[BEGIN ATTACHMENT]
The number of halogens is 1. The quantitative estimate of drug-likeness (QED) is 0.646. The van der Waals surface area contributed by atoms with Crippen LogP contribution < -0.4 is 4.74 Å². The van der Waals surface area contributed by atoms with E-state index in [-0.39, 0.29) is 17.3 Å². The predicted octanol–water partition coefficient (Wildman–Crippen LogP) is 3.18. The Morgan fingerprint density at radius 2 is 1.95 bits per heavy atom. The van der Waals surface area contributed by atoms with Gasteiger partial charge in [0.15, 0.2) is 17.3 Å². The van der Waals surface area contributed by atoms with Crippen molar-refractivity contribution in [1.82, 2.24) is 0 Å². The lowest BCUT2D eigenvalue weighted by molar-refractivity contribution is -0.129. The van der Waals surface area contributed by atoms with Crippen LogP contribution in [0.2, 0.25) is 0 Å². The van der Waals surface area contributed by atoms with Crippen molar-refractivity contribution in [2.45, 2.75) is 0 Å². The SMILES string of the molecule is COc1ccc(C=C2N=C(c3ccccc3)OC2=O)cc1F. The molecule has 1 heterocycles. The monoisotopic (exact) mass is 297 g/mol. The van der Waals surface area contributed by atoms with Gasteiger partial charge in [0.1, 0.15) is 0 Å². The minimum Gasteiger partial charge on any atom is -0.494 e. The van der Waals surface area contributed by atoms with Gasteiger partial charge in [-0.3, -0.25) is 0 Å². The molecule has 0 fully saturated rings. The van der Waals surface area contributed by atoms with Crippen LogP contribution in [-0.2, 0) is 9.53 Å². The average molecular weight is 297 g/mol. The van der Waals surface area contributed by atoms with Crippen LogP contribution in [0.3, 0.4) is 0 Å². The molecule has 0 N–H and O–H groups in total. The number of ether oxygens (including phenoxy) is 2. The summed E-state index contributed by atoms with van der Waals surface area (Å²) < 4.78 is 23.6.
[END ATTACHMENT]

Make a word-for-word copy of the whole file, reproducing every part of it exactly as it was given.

The number of halogens is 1. The quantitative estimate of drug-likeness (QED) is 0.646. The van der Waals surface area contributed by atoms with Crippen LogP contribution < -0.4 is 4.74 Å². The van der Waals surface area contributed by atoms with E-state index in [-0.39, 0.29) is 17.3 Å². The predicted octanol–water partition coefficient (Wildman–Crippen LogP) is 3.18. The Morgan fingerprint density at radius 2 is 1.95 bits per heavy atom. The van der Waals surface area contributed by atoms with Gasteiger partial charge in [0.15, 0.2) is 17.3 Å². The van der Waals surface area contributed by atoms with Crippen molar-refractivity contribution in [1.82, 2.24) is 0 Å². The lowest BCUT2D eigenvalue weighted by molar-refractivity contribution is -0.129. The van der Waals surface area contributed by atoms with Crippen LogP contribution in [0.2, 0.25) is 0 Å². The van der Waals surface area contributed by atoms with Crippen molar-refractivity contribution in [2.45, 2.75) is 0 Å². The SMILES string of the molecule is COc1ccc(C=C2N=C(c3ccccc3)OC2=O)cc1F. The molecule has 1 heterocycles. The monoisotopic (exact) mass is 297 g/mol. The van der Waals surface area contributed by atoms with Gasteiger partial charge in [0.1, 0.15) is 0 Å². The minimum Gasteiger partial charge on any atom is -0.494 e. The van der Waals surface area contributed by atoms with Gasteiger partial charge in [-0.3, -0.25) is 0 Å². The molecule has 0 fully saturated rings. The van der Waals surface area contributed by atoms with Crippen LogP contribution in [-0.2, 0) is 9.53 Å². The average molecular weight is 297 g/mol. The van der Waals surface area contributed by atoms with Crippen LogP contribution in [0.3, 0.4) is 0 Å². The molecule has 0 N–H and O–H groups in total. The number of ether oxygens (including phenoxy) is 2. The summed E-state index contributed by atoms with van der Waals surface area (Å²) < 4.78 is 23.6.